Located in Maslak, the European side of Istanbul’s burgeoning business district, The Dogus Power Centre and its ‘Russian doll’, Dogus Otomotion, is the first building of its kind in Turkey and reportedly, the world.
Amassing 58,000sq m in total, incorporating 11,500sq m of automotive showrooms, Dogus is the combined exhibition mainstay of multiple car manufacturers, including Porsche, Lamborghini, Audi, Volkswagen, Skoda, Seat and Bentley.
Moreover, the Centre is home to copious global brands in the form of shops, cafés and other such facilities (approximately 33,000sq m) and that’s not to mention the 21,000sq m of closed and open parking space, accommodating 900 vehicles. There is also a 180-degree multimedia exhibition room, conference rooms, an amphitheatre and scores of vacant office space. It even caters for renters in retail, food, furniture, technology and textiles sales. All in all, it’s an impressive transformation from the Centre’s previous existence as mere exhibition space.
“Architecture and the automotive industry have been more interactive than ever in the last decade, in both the sociological and aesthetic sense,” says project leader Cem Kocaciklioglu of Kocaciklioglu Mimarlik – a leading Turkish architecture firm who, together with New York-based creative consultant Walt Behnke, were tasked with the massive undertaking. “It is obvious that architects and industrial designers continually inspire each other, using the ample technological and material opportunities to create an aesthetic similarity detectable even to the uneducated eye, for example Coop Himmelb(l)au’s building in Munich.”
However, inspiration for the design of Dogus – particularly Otomotion – came from an entirely different source: “One of the factors that determined the design was the employer’s ‘experimental marketing idea,’” explains Cem. “We envisaged a concept that allows the space to be perceived from different heights. This way, particularly with Otomotion, the cars can be viewed from different angles. We wanted to use cars as works of art.”
Cem explains how a bridge has been designed between common areas of the Centre, tying them together like a ribbon. “We also made the food court area in the adjacent shopping mall transparent, thus creating visual contact,” he continues. “This is the only visual contact we allowed for in the entire space. That’s because a daylight-controlled environment was key in catching the lighting from the cars and a high projection quality.”
Cem and Walt wanted to make shopping feel more like socialising. The recreational setting means visitors are encouraged to learn about and enjoy the technology on offer without feeling pressurised to buy. The result is a space not too dissimilar to London’s Excel Exhibition Centre: a multi-functional entertainment/sales hybrid.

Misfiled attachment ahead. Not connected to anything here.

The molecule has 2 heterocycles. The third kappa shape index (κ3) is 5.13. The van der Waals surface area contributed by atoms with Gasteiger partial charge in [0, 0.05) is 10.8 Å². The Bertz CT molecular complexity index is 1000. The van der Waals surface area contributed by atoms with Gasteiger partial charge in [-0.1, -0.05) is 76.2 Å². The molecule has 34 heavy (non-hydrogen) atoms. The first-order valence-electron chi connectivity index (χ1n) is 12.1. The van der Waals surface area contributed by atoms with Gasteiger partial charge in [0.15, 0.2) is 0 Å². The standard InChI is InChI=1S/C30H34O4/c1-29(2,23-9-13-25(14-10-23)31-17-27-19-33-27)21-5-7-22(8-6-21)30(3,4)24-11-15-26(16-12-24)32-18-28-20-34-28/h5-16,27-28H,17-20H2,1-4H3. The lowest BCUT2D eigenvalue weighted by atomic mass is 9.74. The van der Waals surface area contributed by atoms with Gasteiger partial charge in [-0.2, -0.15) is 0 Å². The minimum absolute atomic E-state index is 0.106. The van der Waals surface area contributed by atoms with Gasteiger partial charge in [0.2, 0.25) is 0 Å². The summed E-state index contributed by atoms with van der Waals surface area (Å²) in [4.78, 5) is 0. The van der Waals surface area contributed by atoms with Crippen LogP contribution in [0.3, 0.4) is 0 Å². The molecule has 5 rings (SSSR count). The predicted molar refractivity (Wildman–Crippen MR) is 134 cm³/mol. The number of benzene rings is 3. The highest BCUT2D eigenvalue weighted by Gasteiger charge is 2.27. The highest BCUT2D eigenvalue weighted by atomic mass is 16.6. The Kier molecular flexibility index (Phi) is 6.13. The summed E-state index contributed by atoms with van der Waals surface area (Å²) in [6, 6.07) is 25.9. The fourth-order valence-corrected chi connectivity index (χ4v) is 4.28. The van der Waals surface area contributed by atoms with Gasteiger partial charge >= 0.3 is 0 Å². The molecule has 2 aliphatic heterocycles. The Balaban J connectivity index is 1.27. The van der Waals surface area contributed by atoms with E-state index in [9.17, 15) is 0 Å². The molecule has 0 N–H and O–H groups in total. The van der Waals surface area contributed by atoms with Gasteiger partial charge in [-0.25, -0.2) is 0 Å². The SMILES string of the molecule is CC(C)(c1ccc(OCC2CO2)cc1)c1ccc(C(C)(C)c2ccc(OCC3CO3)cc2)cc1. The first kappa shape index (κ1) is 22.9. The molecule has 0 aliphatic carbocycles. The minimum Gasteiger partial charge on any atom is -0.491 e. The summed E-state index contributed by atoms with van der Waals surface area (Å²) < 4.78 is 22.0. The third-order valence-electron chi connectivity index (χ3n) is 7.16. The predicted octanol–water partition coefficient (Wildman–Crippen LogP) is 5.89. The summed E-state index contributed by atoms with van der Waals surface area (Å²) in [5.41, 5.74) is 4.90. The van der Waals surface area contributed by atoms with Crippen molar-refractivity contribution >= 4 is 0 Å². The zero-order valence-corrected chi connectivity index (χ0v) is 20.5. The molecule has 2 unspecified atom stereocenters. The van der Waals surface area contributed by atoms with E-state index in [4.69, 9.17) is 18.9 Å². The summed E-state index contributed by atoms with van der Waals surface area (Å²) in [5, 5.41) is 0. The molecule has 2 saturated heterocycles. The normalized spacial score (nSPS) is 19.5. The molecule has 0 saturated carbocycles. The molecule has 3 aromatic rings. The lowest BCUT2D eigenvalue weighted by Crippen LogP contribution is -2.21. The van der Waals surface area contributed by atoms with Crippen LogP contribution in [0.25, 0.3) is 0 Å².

The strategy proved sound. The Dogus Power Centre is now the hub of Istanbul’s shopping scene (helped by easy access to main highways and the new metro station) and attracts white-collar locals by the thousand.
The Centre’s clientele is testament to the majestic environment within, which includes an awe-inspiring nebulous centrepiece and plush designer furnishings, most of which were selected by Turkey-based furniture designer and manufacturer, Nurus.
The approximately 17,000sq m of office and exhibition space features such luxurious brands as Silva, S-Chair, Arper, Walter Knoll and Artifort. The result is super classy and just one of many elements that sets The Dogus Power Centre apart from its peers – just as well, seeing as there’s much more at stake to the success of this project than an architect’s bruised ego.
Maslak and the nearby Levent district have been in fierce competition for new architectural projects – particularly skyscrapers – to help boost their respective economies for several years. More recently, both districts have had to contend with impending threats from a new kid on the block.
Designed by Zaha Hadid Architects, The Kartal Urban City Project will see an abandoned industrial site on Istanbul’s east bank transformed into the world’s first entirely ‘green’ city. Upon completion, Kartal is tipped to form the city centre, with plans for a business district, residential housing and cultural facilities more luxurious than those in any other district.
Facing such surmountable competition, The Dogus Power Centre and its architects could prove instrumental in turning around the fortunes of the Maslak district in years to come. Providing a place for both international visitors and well-connected locals to shop, do business and delight in will surely attract new investment and interest to the region.